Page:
Risk factors for binge eating and purging may vary between boys and girls and by age group in girls, according to a new report.
"Concerns about weight and body shape are common in pre-adolescents and adolescents and are probably related to the development of unhealthy weight control behaviors and binge eating," according to background information in the article. Although there have been studies of eating disorders, little is known about the development of binge eating and purging (vomiting or using laxatives to control weight) in teens that are not seeking treatment.
Alison E. Field, Sc.D., of the Children's Hospital Boston and Harvard Medical School, Boston, and colleagues analyzed data from 1996 to 2003 in 6,916 girls and 5,618 boys (age 9 to 15 at the beginning of the study) to examine the association between various risk factors (such as frequent dieting, trying to look like persons in the media, negative weight comments from fathers or peers and having a mother with history of an eating disorder) and the development of frequent binge eating, purging or both.
During 7 years of follow-up, 10.3 percent of the girls and 3 percent of the boys started to binge eat or purge at least once a week. Slightly more girls started to purge (5.3 percent) than binge eat (4.3 percent), while binge eating was more common than purging (2.1 percent vs. 0.8 percent) among boys. Only a small proportion of boys and girls engaged in both binge eating and purging.
Although girls under age 14 whose mothers had a history of an eating disorder were almost three times as likely than their peers to start purging at least once a week, "maternal history of an eating disorder was unrelated to risk of starting to binge eat or purge in older adolescent females," the authors write. "Frequent dieting and trying to look like persons in the media were independent predictors of binge eating in females of all ages. In males, negative comments about weight by fathers was predictive of starting to binge at least weekly."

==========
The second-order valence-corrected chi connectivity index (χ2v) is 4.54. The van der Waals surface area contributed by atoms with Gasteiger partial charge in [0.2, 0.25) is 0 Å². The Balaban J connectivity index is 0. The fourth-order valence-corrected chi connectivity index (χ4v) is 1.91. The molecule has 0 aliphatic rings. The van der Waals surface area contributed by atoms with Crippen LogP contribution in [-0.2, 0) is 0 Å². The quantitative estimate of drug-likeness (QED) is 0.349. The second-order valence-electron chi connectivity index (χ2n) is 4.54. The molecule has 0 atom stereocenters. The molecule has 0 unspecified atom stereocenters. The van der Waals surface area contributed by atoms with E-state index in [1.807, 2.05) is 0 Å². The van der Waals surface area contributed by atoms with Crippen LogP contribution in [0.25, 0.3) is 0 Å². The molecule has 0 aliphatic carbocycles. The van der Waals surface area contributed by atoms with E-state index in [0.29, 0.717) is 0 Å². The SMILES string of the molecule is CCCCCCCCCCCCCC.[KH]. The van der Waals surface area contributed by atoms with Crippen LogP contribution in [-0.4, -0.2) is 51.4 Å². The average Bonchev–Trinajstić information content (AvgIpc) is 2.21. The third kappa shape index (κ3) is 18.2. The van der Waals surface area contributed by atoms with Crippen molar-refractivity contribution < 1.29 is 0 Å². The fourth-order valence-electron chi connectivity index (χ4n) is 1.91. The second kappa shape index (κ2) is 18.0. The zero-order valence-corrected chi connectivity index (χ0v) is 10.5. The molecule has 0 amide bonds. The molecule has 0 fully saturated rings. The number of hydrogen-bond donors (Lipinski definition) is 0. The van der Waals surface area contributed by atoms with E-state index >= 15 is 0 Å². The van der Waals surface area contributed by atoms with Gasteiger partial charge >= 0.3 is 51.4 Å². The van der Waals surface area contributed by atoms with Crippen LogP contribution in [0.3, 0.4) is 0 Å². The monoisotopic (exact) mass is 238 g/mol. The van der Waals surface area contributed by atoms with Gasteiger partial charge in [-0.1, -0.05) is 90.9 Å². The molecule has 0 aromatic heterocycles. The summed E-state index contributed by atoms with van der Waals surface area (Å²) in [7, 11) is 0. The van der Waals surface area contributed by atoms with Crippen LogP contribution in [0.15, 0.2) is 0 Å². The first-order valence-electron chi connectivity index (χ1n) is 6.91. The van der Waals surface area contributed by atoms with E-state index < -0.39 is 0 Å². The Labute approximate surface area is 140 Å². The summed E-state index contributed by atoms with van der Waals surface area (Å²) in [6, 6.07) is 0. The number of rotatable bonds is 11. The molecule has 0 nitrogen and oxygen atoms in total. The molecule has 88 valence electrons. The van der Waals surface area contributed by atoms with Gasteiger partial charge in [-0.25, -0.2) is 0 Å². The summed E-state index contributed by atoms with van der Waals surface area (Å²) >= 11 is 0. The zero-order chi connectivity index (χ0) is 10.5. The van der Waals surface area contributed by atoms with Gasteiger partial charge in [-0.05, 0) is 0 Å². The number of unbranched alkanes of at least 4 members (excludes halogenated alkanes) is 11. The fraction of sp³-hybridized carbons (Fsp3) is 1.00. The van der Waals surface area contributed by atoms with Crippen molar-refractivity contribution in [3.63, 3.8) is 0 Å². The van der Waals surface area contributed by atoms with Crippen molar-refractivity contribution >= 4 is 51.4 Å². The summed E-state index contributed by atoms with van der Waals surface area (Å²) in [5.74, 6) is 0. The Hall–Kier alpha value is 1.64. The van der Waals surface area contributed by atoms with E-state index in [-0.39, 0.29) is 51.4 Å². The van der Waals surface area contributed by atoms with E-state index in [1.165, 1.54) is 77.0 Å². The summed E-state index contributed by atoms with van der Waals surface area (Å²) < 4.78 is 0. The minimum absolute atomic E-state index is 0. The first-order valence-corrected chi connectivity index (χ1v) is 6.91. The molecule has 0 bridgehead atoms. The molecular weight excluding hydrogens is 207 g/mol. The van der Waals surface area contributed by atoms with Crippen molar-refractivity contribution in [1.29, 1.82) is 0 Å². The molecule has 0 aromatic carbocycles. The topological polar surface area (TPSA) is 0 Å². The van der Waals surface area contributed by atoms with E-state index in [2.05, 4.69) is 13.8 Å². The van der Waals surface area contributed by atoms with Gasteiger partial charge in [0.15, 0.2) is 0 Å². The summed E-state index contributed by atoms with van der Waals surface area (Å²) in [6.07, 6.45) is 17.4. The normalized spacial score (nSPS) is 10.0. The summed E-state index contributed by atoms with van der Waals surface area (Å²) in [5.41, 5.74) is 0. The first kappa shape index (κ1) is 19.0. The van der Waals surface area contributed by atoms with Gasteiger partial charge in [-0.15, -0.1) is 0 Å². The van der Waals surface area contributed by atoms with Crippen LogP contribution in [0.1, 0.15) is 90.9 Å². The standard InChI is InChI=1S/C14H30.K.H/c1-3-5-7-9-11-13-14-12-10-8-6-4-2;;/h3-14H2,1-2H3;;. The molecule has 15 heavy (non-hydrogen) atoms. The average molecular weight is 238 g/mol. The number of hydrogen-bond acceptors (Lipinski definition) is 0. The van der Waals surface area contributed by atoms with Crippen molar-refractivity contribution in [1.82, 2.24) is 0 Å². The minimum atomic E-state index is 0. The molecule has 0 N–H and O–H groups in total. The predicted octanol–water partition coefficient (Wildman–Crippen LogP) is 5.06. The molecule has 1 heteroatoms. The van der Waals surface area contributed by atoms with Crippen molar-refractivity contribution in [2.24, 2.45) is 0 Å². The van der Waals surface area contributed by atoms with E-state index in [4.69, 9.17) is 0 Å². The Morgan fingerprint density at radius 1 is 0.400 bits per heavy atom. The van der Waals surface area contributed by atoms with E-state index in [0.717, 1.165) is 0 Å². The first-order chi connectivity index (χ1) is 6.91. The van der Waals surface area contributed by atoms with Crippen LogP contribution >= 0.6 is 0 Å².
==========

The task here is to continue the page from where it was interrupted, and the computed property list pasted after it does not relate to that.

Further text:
"Our results suggest that prevention of disordered eating and eating disorders may need to be age- and sex-specific. Efforts aimed at females should contain media literacy and other approaches to make young persons less susceptible to the media images they see," the authors conclude. "In addition, programs for females should focus more on becoming more resilient to teasing from males, whereas programs for males should focus on approaches to becoming more resilient to negative comments about weight by fathers."
The analysis was supported by research grants from the National Institutes of Health and support from the Kellogg Company and the Boston Obesity Nutrition Research Center.
Cite This Page: